Frances O’Callaghan, the current lead for North Central London ICS, has been appointed CEO designate for the system while Andrew Bland has been appointed for South East London ICS. He is currently joint executive lead for the system.

Rob Hurd, current North Central London ICS executive lead, has been appointed chief executive of North West London’s integrated care board. He was seconded to NCL ICS from his role as chief executive of the Royal National Orthopaedic Hospital Trust, helping to lead the systems response to the pandemic.

Sarah Blow has been announced CEO designate of South West London’s ICB. She is currently the ICS lead and CCG accountable officer.

Meanwhile Jonathan Higman, current CEO of Yeovil Trust which is merging with Somerset FT, will take the helm at Somerset ICS.

Recruitment started in the autumn for the chief executive designates, and several have been confirmed over Thursday and Friday — see the full list below.

Meanwhile, Lancashire and South Cumbria ICS has appointed Kevin Lavery as its integrated care board chief executive designate. He has most recently been chief executive of Wellington City Council in New Zealand. Prior to this he led Cornwall Council, and was also chief executive of outsourcing giant Serco for two years in the mid-2000s.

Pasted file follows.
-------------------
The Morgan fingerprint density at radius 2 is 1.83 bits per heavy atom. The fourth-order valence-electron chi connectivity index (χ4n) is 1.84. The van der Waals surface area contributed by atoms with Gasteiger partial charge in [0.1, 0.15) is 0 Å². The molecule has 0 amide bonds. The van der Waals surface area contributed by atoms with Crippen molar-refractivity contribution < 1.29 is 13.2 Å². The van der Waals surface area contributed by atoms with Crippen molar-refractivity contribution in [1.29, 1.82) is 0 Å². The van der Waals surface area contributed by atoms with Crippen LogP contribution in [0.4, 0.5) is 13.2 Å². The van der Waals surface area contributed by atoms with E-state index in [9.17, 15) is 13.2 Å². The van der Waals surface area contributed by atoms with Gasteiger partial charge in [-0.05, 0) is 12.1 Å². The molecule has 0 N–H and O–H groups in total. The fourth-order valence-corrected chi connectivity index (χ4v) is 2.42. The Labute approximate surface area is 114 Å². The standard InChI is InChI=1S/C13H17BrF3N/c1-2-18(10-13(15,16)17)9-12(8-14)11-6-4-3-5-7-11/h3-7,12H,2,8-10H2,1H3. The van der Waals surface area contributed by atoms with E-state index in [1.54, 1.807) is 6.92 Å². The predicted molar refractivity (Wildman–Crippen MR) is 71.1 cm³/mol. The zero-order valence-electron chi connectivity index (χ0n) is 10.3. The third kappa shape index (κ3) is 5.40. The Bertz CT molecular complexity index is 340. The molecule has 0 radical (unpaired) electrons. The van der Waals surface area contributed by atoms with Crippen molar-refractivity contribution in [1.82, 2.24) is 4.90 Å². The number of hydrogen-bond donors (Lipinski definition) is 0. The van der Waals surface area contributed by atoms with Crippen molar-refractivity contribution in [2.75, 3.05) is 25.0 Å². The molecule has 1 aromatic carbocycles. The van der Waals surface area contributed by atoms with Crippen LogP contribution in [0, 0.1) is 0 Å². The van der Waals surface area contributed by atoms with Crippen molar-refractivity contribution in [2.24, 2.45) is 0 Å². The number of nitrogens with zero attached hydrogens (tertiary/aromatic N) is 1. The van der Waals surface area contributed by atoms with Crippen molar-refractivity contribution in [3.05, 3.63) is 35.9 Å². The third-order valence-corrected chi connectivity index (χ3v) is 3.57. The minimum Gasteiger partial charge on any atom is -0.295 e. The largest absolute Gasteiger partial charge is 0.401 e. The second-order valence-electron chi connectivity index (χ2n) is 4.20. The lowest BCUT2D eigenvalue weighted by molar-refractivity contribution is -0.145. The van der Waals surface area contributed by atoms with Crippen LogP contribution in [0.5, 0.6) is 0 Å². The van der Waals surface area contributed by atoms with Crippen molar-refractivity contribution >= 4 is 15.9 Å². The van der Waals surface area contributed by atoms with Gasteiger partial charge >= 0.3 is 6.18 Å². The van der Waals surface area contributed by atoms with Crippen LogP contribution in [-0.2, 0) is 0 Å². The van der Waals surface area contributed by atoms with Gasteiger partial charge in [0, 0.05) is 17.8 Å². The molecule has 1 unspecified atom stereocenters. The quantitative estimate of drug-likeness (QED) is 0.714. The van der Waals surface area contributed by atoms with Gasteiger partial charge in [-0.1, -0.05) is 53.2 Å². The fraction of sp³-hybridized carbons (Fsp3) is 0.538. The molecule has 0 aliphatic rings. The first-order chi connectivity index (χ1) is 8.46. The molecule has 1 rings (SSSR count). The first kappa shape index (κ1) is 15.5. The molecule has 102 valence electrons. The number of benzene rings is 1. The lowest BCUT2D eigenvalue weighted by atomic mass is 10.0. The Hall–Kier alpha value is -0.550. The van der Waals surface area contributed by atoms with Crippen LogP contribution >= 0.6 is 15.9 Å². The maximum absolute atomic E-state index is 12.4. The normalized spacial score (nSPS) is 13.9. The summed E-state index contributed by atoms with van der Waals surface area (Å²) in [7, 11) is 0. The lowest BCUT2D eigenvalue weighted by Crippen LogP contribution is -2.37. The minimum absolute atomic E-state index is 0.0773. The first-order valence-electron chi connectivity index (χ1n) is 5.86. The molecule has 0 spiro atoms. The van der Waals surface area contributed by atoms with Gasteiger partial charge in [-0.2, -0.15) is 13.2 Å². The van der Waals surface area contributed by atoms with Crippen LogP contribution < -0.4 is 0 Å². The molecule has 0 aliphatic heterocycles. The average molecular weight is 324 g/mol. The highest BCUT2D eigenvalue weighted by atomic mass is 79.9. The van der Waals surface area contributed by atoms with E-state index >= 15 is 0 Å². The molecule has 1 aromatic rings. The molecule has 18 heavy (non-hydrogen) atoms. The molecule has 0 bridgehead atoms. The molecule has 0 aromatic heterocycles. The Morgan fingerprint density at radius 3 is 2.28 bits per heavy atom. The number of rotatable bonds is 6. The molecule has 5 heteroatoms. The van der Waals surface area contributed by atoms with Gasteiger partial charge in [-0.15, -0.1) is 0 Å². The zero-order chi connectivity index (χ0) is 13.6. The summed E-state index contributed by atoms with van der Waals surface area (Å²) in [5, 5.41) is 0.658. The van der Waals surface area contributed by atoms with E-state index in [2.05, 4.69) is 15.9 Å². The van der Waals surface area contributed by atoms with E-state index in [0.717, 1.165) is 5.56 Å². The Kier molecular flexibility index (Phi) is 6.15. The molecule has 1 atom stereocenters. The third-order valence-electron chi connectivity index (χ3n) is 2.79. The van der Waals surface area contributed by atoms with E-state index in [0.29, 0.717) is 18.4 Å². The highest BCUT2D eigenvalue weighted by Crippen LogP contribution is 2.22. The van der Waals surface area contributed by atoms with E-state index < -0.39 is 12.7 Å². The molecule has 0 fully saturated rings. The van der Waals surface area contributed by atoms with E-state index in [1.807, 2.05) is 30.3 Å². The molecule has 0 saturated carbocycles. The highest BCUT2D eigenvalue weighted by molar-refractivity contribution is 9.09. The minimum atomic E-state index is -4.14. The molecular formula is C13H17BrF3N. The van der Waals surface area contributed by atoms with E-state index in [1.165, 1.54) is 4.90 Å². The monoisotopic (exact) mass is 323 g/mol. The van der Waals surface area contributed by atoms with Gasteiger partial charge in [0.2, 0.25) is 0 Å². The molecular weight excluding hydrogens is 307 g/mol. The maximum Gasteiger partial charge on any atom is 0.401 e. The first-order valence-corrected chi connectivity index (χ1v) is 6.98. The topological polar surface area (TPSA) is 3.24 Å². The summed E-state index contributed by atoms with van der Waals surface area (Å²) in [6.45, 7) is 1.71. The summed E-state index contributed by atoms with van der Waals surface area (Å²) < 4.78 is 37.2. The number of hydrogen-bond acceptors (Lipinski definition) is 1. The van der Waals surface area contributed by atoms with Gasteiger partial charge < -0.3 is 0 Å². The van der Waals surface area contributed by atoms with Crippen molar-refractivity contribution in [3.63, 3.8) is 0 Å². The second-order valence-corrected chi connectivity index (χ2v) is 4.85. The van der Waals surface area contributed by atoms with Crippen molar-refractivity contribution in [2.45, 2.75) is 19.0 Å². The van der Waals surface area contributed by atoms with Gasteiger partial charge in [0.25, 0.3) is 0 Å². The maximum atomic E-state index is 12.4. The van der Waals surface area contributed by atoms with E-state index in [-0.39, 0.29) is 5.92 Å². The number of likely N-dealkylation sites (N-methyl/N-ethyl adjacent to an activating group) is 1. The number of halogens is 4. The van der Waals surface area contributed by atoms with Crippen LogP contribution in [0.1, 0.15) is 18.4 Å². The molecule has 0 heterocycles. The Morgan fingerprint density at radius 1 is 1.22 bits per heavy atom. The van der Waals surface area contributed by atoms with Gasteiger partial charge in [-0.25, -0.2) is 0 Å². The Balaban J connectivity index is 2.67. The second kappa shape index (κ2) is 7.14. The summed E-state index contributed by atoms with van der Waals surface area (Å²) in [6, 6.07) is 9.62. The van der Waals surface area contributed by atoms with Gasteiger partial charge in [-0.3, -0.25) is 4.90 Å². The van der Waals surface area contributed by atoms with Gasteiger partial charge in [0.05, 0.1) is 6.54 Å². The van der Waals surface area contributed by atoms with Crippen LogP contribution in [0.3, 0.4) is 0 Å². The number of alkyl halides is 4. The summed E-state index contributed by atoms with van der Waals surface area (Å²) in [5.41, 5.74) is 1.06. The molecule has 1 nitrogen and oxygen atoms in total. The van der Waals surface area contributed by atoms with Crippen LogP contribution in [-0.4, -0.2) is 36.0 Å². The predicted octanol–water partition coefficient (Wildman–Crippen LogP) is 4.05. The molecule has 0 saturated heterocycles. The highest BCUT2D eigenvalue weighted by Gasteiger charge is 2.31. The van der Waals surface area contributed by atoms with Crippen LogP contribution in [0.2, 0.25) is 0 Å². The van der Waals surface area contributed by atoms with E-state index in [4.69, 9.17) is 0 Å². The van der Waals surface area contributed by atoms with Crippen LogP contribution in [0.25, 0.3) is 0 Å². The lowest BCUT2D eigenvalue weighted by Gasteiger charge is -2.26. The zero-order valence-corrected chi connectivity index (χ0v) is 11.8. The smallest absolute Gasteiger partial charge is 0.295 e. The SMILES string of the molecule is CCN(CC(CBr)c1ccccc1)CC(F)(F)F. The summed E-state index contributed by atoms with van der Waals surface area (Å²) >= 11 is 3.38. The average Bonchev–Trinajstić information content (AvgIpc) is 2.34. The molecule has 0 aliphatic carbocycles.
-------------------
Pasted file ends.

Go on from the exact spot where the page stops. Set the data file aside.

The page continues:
And in Cheshire and Merseyside, NHSE’s North West regional director of performance and Improvement Graham Urwin has been appointed chief executive designate. He has a local government finance background and worked as the North West regional incident director throughout the pandemic.

The new CEOs are “chief executive designates” for the NHS Integrated Care Body for their ICS, and will be confirmed in this role if the Health and Care Bill is passed by Parliament, as expected, early next year. Under the bill, ICBs will from April be the part of ICSs’ structure which will make most executive decisions and will control NHS resources, including taking on the functions of clinical commissioning groups.

Recruitment for the 42 ICS CEO roles started in the autumn, run by NHS England.

This story is being updated as ICSs confirm news about their ICB CEOs.